Capt Cliff Chetcuti, 41, is a Maltese citizen and former Air Malta pilot who is Emirates' chief flying instructor for the Airbus A380. So far, he has helped train 130 pilots to fly the superjumbo
How did you end up at Emirates?
I trained as a cadet with Air Malta in Scotland and got to know Dubai while flying A320s there. Air Malta was a great airline, but I felt all I would be doing is flying across Europe for the rest of my career and I wanted something more. This was 1992 and Emirates was still a young airline, but I thought it would be a fantastic opportunity.
I did the interview in Frankfurt and was selected. Everyone thought I was crazy to leave the national carrier to join an airline that was not well known.
What was the job, and Dubai, like then?
I started flying A310s, and then A300s, as first officer, doing a lot of routes to Asia, including into the old Hong Kong airport - when you landed, you realised your thighs were shaking.
The social scene at the time was very family-oriented. You would always get invited to barbecues, but there wasn't so much in the way of shopping malls and cinemas.
How did your career progress from there?
One of the great things about working for Emirates has been the opportunities to advance your career. They asked for pilots to become CRM (crew resource management) facilitators, which I did. I got my command in 1999. I became a line training captain, then a TRI (type rating instructor) and then a TRE (type rating examiner). I transferred as a TRE to the A330 fleet.
Where did your involvement with the A380 start?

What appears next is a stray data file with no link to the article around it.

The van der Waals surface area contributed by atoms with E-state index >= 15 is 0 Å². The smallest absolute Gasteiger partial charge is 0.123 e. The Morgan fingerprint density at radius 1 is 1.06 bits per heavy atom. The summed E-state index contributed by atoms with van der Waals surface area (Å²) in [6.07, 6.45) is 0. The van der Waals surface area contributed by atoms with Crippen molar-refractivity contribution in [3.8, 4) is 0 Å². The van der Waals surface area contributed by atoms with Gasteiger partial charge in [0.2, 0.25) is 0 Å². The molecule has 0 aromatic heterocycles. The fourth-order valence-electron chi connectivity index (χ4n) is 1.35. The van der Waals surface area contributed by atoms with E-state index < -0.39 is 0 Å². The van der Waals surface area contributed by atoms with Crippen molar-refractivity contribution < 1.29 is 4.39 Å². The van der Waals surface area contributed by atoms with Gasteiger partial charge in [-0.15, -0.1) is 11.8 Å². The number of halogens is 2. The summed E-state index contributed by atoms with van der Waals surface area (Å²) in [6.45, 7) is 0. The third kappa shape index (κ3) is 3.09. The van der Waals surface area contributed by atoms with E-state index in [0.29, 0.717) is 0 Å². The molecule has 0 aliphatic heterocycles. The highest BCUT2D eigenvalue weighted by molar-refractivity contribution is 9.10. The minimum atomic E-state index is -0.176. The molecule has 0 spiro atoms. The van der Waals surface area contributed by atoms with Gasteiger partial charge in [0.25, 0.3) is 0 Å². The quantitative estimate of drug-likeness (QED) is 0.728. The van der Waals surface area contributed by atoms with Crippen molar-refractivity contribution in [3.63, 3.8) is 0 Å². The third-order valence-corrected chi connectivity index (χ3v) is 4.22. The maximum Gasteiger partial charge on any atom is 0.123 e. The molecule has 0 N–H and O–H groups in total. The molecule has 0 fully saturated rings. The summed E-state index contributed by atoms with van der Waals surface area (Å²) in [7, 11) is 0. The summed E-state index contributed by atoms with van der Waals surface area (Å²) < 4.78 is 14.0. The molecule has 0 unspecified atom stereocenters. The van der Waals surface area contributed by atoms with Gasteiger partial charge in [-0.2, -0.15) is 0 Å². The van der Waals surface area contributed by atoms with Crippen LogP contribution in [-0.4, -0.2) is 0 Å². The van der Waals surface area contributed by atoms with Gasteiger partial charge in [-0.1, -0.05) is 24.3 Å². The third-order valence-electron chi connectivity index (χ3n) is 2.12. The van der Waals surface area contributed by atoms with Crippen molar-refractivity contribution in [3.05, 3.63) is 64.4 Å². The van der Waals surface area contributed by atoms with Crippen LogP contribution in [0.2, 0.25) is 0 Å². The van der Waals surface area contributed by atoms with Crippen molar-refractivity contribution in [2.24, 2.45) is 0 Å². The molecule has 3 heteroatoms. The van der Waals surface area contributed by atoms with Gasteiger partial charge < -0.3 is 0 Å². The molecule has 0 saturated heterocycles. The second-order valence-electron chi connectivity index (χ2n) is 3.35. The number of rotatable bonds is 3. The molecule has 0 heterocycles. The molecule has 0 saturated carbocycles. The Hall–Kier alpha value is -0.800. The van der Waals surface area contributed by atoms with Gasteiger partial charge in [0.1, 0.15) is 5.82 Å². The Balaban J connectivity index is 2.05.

In April last year, I did the training and flew as relief crew on the inaugural flight to New York in August, going on to show the aircraft in San Francisco and Los Angeles. It was great flying demo flights over the Golden Gate bridge.
What do you like best about your job?
I consider myself to have the best position in the industry as chief flying instructor on the A380 with an airline like Emirates. I don't think I could want anything more. I get to fly the biggest aircraft in the world and the challenges never stop.
A big part of my job is developing training programmes for the A380 in the simulator. It's like having a multi-million-dollar toy to learn from.
What do you like now about Dubai itself?
I am still loving it here. There is more to do in sport and culture than when we first moved here. I have two boys: the 16-year-old hopes to make the Olympic sailing team. My younger one is into snowboarding, drumming and football.
At weekends, I sail competitively, and it's interesting what you can learn about teamwork which you can apply to your daily job. About 80% of those I sail with are pilots, so lots of huge egos and we're very procedurally driven. But we never talk shop.